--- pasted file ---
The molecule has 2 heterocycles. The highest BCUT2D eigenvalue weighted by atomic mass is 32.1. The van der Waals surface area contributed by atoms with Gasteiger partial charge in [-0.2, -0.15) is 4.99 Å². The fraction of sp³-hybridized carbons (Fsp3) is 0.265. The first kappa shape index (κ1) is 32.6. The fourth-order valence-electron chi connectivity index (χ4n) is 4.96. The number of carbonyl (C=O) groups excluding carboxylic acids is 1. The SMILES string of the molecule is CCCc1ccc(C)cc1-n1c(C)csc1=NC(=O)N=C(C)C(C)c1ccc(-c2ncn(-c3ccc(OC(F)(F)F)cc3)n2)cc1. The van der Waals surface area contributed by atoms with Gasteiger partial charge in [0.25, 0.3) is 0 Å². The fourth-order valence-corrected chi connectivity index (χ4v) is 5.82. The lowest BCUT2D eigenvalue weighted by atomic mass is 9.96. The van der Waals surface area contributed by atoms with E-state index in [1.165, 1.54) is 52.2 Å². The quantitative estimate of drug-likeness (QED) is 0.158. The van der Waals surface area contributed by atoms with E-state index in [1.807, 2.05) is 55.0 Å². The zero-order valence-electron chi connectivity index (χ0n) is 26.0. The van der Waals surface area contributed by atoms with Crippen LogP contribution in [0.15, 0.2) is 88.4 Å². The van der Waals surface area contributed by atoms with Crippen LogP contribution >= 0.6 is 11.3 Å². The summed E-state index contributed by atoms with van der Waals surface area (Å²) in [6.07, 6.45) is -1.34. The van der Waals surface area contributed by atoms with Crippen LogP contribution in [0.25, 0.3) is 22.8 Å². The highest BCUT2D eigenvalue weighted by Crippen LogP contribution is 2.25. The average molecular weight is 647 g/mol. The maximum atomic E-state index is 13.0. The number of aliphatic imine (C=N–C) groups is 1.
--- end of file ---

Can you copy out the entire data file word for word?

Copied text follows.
The molecule has 2 heterocycles. The highest BCUT2D eigenvalue weighted by atomic mass is 32.1. The van der Waals surface area contributed by atoms with Gasteiger partial charge in [-0.2, -0.15) is 4.99 Å². The fraction of sp³-hybridized carbons (Fsp3) is 0.265. The first kappa shape index (κ1) is 32.6. The fourth-order valence-electron chi connectivity index (χ4n) is 4.96. The number of carbonyl (C=O) groups excluding carboxylic acids is 1. The SMILES string of the molecule is CCCc1ccc(C)cc1-n1c(C)csc1=NC(=O)N=C(C)C(C)c1ccc(-c2ncn(-c3ccc(OC(F)(F)F)cc3)n2)cc1. The van der Waals surface area contributed by atoms with Gasteiger partial charge in [0.25, 0.3) is 0 Å². The fourth-order valence-corrected chi connectivity index (χ4v) is 5.82. The lowest BCUT2D eigenvalue weighted by atomic mass is 9.96. The van der Waals surface area contributed by atoms with E-state index in [1.165, 1.54) is 52.2 Å². The quantitative estimate of drug-likeness (QED) is 0.158. The van der Waals surface area contributed by atoms with E-state index in [1.807, 2.05) is 55.0 Å². The zero-order valence-electron chi connectivity index (χ0n) is 26.0. The van der Waals surface area contributed by atoms with Crippen LogP contribution in [0.15, 0.2) is 88.4 Å². The van der Waals surface area contributed by atoms with Crippen LogP contribution >= 0.6 is 11.3 Å². The summed E-state index contributed by atoms with van der Waals surface area (Å²) in [6.07, 6.45) is -1.34. The van der Waals surface area contributed by atoms with Crippen LogP contribution in [0.25, 0.3) is 22.8 Å². The highest BCUT2D eigenvalue weighted by Crippen LogP contribution is 2.25. The average molecular weight is 647 g/mol. The maximum atomic E-state index is 13.0. The number of aliphatic imine (C=N–C) groups is 1.